Which of those five segments is capable of shaping or managing demand? (None)
Sudden shifts in both consumer and producer demand created the current mismatch of supply and demand for semiconductors. There are good risk management and national security reasons to decentralize global semiconductor manufacturing. But a diversified and decentralized semiconductor industrial commons, faced with the same 2020 demand behavior would almost certainly generate shortages very similar to what we are currently experiencing. Contemporary high-volume, high-velocity supply chains are organized around demand. Meaningful Supply Chain Resilience requires careful attention to demand.
Tantalizing opportunities are teed-up for potential attention to demand, supply, and flows in between. Without a great deal of substantive justification or further explanation here are two consecutive recommendations:
We recommend that Congress enact the proposed Supply Chain Resilience Program at the Department of Commerce, to monitor, analyze, and forecast supply chain vulnerabilities and partner with industry, labor, and other stakeholders to strengthen resilience. We recommend Congress back this program with $50 billion in funding that will give the federal government the tools necessary to make transformative investments in strengthening U.S. supply chains across a range of critical products.
We recommend establishing a new interagency DPA Action Group to recommend ways to leverage the authorities of the DPA to strengthen supply chain resilience to the extent permitted by law. The DPA has been a powerful tool to expand production of supplies needed to combat the COVID-19 pandemic, and has been used for years to strengthen Department of Defense supply chains. The DPA has the potential to support investment in other critical sectors and enable industry and government to collaborate more effectively.
In my mind another 250 pages could easily be written on just these two recommendations. The Defense Production Act is referenced more than fifty times in the current report. But these are analogous to quick mentions of a scalpel without explication of surgical purposes or good practice. Spending $50 billion on a public-private capability to monitor, analyze, and forecast supply chain vulnerabilities could transform US and global supply chains as much as the Federal Reserve Act of 1913 transformed US banking. A bit later the report adds, “We recommend that the Commerce Department lead a coordinated effort to bring together data from across the federal government to improve the federal government’s ability to track supply and demand disruptions and improve information sharing between federal agencies and the private sector to more effectively identify near term risks and vulnerabilities.” This attention to supply and demand is intriguing. I wonder about why data aggregation is limited to federal government sources.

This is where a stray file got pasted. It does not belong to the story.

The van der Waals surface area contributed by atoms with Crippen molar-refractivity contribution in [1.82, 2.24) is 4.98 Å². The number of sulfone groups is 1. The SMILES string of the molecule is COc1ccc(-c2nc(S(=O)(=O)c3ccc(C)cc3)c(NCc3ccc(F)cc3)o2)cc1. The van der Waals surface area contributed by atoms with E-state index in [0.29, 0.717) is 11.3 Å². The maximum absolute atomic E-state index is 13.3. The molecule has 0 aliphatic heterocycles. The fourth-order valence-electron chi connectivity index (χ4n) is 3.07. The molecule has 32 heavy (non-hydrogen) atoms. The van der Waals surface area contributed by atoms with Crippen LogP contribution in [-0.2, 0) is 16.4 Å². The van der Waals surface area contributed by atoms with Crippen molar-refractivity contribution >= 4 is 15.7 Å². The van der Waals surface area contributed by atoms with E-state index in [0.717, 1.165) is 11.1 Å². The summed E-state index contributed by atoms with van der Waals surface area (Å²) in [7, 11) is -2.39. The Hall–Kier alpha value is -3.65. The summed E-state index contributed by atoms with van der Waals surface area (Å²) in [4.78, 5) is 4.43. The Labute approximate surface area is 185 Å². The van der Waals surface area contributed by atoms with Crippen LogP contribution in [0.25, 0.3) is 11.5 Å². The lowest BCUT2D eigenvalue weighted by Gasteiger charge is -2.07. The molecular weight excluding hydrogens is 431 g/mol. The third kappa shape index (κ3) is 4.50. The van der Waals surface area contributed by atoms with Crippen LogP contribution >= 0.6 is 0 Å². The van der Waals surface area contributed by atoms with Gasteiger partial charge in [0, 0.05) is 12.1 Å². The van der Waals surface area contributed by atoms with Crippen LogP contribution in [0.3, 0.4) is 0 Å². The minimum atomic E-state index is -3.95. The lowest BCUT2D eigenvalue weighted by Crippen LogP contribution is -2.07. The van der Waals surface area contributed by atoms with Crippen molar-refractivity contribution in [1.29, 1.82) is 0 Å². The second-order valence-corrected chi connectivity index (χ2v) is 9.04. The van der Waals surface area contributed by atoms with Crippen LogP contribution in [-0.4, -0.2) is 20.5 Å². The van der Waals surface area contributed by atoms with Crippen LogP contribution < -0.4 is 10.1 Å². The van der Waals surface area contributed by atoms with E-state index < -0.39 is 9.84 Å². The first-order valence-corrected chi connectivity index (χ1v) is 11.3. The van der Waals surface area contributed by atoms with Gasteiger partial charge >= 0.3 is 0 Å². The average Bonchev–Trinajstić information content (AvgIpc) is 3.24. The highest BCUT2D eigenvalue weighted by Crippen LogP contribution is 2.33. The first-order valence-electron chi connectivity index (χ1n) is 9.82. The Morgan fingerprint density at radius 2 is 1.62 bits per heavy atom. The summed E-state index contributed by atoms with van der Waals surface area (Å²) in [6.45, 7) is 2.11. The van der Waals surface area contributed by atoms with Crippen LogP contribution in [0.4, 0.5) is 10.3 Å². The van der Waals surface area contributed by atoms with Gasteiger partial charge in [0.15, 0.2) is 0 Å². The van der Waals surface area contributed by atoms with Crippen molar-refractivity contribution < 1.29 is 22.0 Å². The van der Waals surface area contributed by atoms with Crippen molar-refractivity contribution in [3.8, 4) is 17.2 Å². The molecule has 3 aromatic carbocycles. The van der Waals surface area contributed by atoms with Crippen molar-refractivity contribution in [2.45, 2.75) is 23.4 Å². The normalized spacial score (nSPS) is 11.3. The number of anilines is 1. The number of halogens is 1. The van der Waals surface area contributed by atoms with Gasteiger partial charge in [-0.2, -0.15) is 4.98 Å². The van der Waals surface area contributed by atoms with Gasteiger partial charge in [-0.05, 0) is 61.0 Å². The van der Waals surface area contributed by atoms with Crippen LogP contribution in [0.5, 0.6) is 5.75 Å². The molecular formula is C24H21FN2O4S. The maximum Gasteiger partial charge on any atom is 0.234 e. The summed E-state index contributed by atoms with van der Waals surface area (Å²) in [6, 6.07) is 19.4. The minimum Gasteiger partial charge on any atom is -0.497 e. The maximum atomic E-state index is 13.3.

As noted, tantalizing — even treacherous.
I prefer the phrase “demand and supply networks” instead of the linear image of supply chains. I perceive that network science offers important insights into interdependent flows of demand and supply. I am especially interested in how Elinor Ostrom’s concepts of common-pool resources can be applied to demand and supply networks. But in most conversations, I keep talking about supply chains instead. I perceive that several of those contributing to this 100 Day Supply Chain Review are self-defined stewards of the industrial commons. But they recognize this framework is meaningless to most others, so they are using recent interest in supply chains to advance concepts of the industrial commons. I empathize. I am also intimately aware of the intellectual compromises and potential confusion spawned by this kind of policy/strategy cocktail.
My preferred cocktail is a Manhattan. To my taste, the current report is two parts vermouth to one part whiskey. Waaay too sweet, too much industrial policy and too little Supply Chain Resilience. I hope follow-on outputs reverse these proportions.